Antitrust documents detail an alleged conspiracy between Facebook and Google

Image of the article titled Google & # 39;  s Pichai, Meta'  Zuckerberg's Backed by an Alleged Advertising Price Stabilization Scheme, Unsealed Claim from Court Documents

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When Texas Attorney General Ken Paxton Initially The multi-state antitrust case against Google at the end of 2020, contained some (heavily redacted) allegations of a confidentiality agreement with Facebook that would allow the duo to crush fellow competitors in the ad space and control the lion’s share of digital ad spending for today. Now, some details about this deal are finally open to the public: New court filings From a lawsuit disclosed on Friday it alleges that the deal, dubbed “Jedi Blue,” gave Facebook an illegal role in Google’s ad auctions in exchange for Facebook’s word that it would back down on its advertising plans. Furthermore, it claims that senior executives of both companies signed off on the deal.

The technology used to display ads online is a Byzantine technology in a way that can leave People in online advertising industry They scratch their heads, which means that the more than 240 pages in the latter part of the Texas case can be difficult to explain succinctly. In short, publishers across the web – news sites, recipe blogs, whatever else you can name it – usually rely on what’s called an “ad exchange” to pawn their ad space available to advertisers across the web. Google’s ad exchange has always been one of the biggest ever, leaving websites with no choice but to work with the company if they want to get any kind of decent advertising revenue.

All this changed in 2017 with the invention of a new type of technology calledvertical bidding“Websites would allow Bypass the Google exchange and continue to make good money from their ad space. Facebook social networking site Announce quickly It will make itself compatible with major bids soon after, which means publishers can take advantage of Facebook’s offerings Many, Much much more) Advertisers in exchange for handing over a small portion of their advertising dollars to the company. More advertising dollars in Facebook’s pocket means less Google money, which the case claims has left the latter scrambling to find a way to defuse this competitive threat.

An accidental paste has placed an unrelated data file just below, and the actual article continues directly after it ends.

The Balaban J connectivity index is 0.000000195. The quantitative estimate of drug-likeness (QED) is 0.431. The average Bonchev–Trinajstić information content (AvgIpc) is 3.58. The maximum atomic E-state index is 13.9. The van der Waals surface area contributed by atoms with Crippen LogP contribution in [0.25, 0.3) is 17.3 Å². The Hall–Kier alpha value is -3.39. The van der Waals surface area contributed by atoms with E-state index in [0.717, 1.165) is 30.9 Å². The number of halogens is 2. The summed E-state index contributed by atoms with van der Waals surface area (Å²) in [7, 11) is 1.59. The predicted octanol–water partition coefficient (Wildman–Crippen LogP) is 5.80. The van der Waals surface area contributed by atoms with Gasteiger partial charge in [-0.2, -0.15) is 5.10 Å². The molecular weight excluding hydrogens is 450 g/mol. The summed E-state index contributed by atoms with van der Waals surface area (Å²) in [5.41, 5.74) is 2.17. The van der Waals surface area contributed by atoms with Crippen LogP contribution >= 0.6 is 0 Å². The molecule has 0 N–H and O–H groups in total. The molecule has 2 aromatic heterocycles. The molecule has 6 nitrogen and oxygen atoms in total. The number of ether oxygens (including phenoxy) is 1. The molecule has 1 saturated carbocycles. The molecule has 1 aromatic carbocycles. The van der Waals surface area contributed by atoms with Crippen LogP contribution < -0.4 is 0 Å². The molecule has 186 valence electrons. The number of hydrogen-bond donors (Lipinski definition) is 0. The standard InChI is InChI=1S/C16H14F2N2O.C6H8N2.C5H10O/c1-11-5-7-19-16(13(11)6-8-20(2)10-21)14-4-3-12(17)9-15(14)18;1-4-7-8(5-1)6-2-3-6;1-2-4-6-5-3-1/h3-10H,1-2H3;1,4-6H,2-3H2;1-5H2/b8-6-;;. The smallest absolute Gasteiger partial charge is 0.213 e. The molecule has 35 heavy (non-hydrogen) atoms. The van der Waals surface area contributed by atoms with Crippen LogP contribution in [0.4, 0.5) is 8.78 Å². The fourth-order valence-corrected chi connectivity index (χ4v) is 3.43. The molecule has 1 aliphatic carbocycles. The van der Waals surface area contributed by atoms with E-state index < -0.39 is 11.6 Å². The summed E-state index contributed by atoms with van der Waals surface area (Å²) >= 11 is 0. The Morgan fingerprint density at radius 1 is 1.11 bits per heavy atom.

The deal the two allegedly struck was “Jedi Blue”. In it, Facebook agreed to scale back its participation in vertical bidding in exchange for “information, speed, and other benefits.”“You will get it using Google Ads auctions. One of the biggest advantages described in the case was purported Advance share on the number of ad auctions Facebook will win over other competitors using Google Ad Exchange.

While their names have been redacted in the documents, the lawsuit claims that Facebook (now Meta) CEO and COO – Mark Zuckerberg and Sheryl Sandberg, respectively—The deal was signed in 2018, as did Sundar Pichai, CEO of Google. Today, both of their companies dominate More than half Approximately 491 billion dollars digital advertising market.

The two companies separately denied their involvement in the alleged scheme Statements by PoliticoBoth claim that their advertising technology is designed to help advertisers and publishers, rather than stuffing their own pockets. “Despite Attorney General Paxton’s three attempts to rewrite his complaint, it remains riddled with inaccurate information and lacks legal merit,” Google spokesman Peter Schottenfels said. “There is strong competition in online advertising, which has led to lower advertising technology fees, expanding choices for publishers and advertisers.”

Facebook — which has since been renamed Meta — echoed the sentiment. “Meta’s non-exclusive bidding agreement with Google and similar agreements we have with other bidding platforms have helped increase competition for ad placements,” said Christopher Sgro, a Meta spokesperson. “These working relationships allow Meta to deliver more value to advertisers while compensating publishers fairly, resulting in better outcomes for everyone.”

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